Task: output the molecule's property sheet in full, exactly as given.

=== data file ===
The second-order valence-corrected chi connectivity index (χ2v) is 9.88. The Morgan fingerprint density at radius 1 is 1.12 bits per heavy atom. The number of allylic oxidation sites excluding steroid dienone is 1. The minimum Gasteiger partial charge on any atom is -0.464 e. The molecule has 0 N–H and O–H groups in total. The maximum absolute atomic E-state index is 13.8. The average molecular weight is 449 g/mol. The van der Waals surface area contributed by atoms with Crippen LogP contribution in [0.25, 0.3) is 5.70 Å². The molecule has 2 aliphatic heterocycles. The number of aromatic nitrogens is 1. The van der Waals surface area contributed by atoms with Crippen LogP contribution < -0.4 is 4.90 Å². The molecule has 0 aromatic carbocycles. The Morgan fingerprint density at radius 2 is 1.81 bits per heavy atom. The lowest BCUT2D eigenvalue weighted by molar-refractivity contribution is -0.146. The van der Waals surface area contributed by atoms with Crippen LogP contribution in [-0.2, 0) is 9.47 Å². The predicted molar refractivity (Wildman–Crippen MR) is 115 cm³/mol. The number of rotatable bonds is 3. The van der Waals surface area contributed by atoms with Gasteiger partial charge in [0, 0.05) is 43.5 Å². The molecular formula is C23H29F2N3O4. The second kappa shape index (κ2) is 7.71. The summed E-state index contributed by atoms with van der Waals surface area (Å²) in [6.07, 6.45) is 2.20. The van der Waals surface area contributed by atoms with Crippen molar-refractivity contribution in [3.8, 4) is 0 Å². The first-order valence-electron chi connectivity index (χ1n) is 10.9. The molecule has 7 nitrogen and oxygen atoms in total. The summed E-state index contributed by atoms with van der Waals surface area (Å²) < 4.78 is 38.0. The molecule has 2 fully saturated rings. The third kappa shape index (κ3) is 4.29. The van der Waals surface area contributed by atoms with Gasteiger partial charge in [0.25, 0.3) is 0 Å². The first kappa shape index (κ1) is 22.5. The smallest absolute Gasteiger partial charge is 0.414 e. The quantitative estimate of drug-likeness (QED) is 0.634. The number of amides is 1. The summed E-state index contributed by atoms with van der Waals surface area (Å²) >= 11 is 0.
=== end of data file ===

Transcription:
The second-order valence-corrected chi connectivity index (χ2v) is 9.88. The Morgan fingerprint density at radius 1 is 1.12 bits per heavy atom. The number of allylic oxidation sites excluding steroid dienone is 1. The minimum Gasteiger partial charge on any atom is -0.464 e. The molecule has 0 N–H and O–H groups in total. The maximum absolute atomic E-state index is 13.8. The average molecular weight is 449 g/mol. The van der Waals surface area contributed by atoms with Crippen LogP contribution in [0.25, 0.3) is 5.70 Å². The molecule has 2 aliphatic heterocycles. The number of aromatic nitrogens is 1. The van der Waals surface area contributed by atoms with Crippen LogP contribution < -0.4 is 4.90 Å². The molecule has 0 aromatic carbocycles. The Morgan fingerprint density at radius 2 is 1.81 bits per heavy atom. The lowest BCUT2D eigenvalue weighted by molar-refractivity contribution is -0.146. The van der Waals surface area contributed by atoms with Crippen LogP contribution in [-0.2, 0) is 9.47 Å². The predicted molar refractivity (Wildman–Crippen MR) is 115 cm³/mol. The number of rotatable bonds is 3. The van der Waals surface area contributed by atoms with Gasteiger partial charge in [0, 0.05) is 43.5 Å². The molecular formula is C23H29F2N3O4. The second kappa shape index (κ2) is 7.71. The summed E-state index contributed by atoms with van der Waals surface area (Å²) in [6.07, 6.45) is 2.20. The van der Waals surface area contributed by atoms with Crippen molar-refractivity contribution in [3.8, 4) is 0 Å². The first-order valence-electron chi connectivity index (χ1n) is 10.9. The molecule has 7 nitrogen and oxygen atoms in total. The summed E-state index contributed by atoms with van der Waals surface area (Å²) < 4.78 is 38.0. The molecule has 2 fully saturated rings. The third kappa shape index (κ3) is 4.29. The van der Waals surface area contributed by atoms with Gasteiger partial charge in [0.25, 0.3) is 0 Å². The first kappa shape index (κ1) is 22.5. The smallest absolute Gasteiger partial charge is 0.414 e. The quantitative estimate of drug-likeness (QED) is 0.634. The number of amides is 1. The summed E-state index contributed by atoms with van der Waals surface area (Å²) >= 11 is 0.